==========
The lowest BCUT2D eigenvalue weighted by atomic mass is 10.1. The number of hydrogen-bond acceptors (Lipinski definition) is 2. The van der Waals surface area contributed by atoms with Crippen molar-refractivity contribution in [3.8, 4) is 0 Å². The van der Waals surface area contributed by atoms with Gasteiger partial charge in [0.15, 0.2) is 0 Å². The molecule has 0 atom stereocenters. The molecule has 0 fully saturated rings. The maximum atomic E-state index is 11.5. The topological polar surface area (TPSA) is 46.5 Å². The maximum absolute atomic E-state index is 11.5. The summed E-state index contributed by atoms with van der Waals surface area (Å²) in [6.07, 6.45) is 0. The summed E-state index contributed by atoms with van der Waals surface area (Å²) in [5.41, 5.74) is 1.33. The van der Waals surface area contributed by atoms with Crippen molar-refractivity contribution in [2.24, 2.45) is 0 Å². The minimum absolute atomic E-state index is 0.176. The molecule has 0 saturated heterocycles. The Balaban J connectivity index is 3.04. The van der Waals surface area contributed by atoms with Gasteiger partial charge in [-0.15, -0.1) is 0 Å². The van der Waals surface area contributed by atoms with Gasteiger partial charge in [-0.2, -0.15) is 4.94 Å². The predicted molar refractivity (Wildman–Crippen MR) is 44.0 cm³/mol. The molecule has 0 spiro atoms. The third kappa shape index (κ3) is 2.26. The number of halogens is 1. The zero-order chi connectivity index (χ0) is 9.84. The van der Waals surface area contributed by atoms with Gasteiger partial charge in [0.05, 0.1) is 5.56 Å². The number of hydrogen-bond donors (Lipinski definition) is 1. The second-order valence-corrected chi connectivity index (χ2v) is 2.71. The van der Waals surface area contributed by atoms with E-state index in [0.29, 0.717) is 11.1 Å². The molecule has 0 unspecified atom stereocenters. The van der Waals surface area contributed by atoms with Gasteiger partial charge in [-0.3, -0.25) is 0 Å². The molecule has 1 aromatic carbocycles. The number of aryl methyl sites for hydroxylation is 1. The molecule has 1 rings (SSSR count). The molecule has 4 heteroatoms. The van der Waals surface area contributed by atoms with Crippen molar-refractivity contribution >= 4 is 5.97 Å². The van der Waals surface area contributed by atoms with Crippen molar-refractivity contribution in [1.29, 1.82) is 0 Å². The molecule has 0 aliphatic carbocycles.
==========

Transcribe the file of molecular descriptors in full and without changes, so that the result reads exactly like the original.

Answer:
The lowest BCUT2D eigenvalue weighted by atomic mass is 10.1. The number of hydrogen-bond acceptors (Lipinski definition) is 2. The van der Waals surface area contributed by atoms with Crippen molar-refractivity contribution in [3.8, 4) is 0 Å². The van der Waals surface area contributed by atoms with Gasteiger partial charge in [0.15, 0.2) is 0 Å². The molecule has 0 atom stereocenters. The molecule has 0 fully saturated rings. The maximum atomic E-state index is 11.5. The topological polar surface area (TPSA) is 46.5 Å². The maximum absolute atomic E-state index is 11.5. The summed E-state index contributed by atoms with van der Waals surface area (Å²) in [6.07, 6.45) is 0. The summed E-state index contributed by atoms with van der Waals surface area (Å²) in [5.41, 5.74) is 1.33. The van der Waals surface area contributed by atoms with Crippen molar-refractivity contribution in [2.24, 2.45) is 0 Å². The minimum absolute atomic E-state index is 0.176. The molecule has 0 saturated heterocycles. The Balaban J connectivity index is 3.04. The van der Waals surface area contributed by atoms with Gasteiger partial charge in [-0.15, -0.1) is 0 Å². The van der Waals surface area contributed by atoms with Gasteiger partial charge in [-0.2, -0.15) is 4.94 Å². The predicted molar refractivity (Wildman–Crippen MR) is 44.0 cm³/mol. The molecule has 0 spiro atoms. The third kappa shape index (κ3) is 2.26. The number of halogens is 1. The zero-order chi connectivity index (χ0) is 9.84. The van der Waals surface area contributed by atoms with Gasteiger partial charge in [0.05, 0.1) is 5.56 Å². The number of hydrogen-bond donors (Lipinski definition) is 1. The second-order valence-corrected chi connectivity index (χ2v) is 2.71. The van der Waals surface area contributed by atoms with E-state index in [0.29, 0.717) is 11.1 Å². The molecule has 0 unspecified atom stereocenters. The van der Waals surface area contributed by atoms with Gasteiger partial charge in [-0.3, -0.25) is 0 Å². The molecule has 1 aromatic carbocycles. The number of aryl methyl sites for hydroxylation is 1. The molecule has 1 rings (SSSR count). The molecule has 4 heteroatoms. The van der Waals surface area contributed by atoms with Crippen molar-refractivity contribution >= 4 is 5.97 Å². The van der Waals surface area contributed by atoms with Crippen molar-refractivity contribution in [1.29, 1.82) is 0 Å². The molecule has 0 aliphatic carbocycles.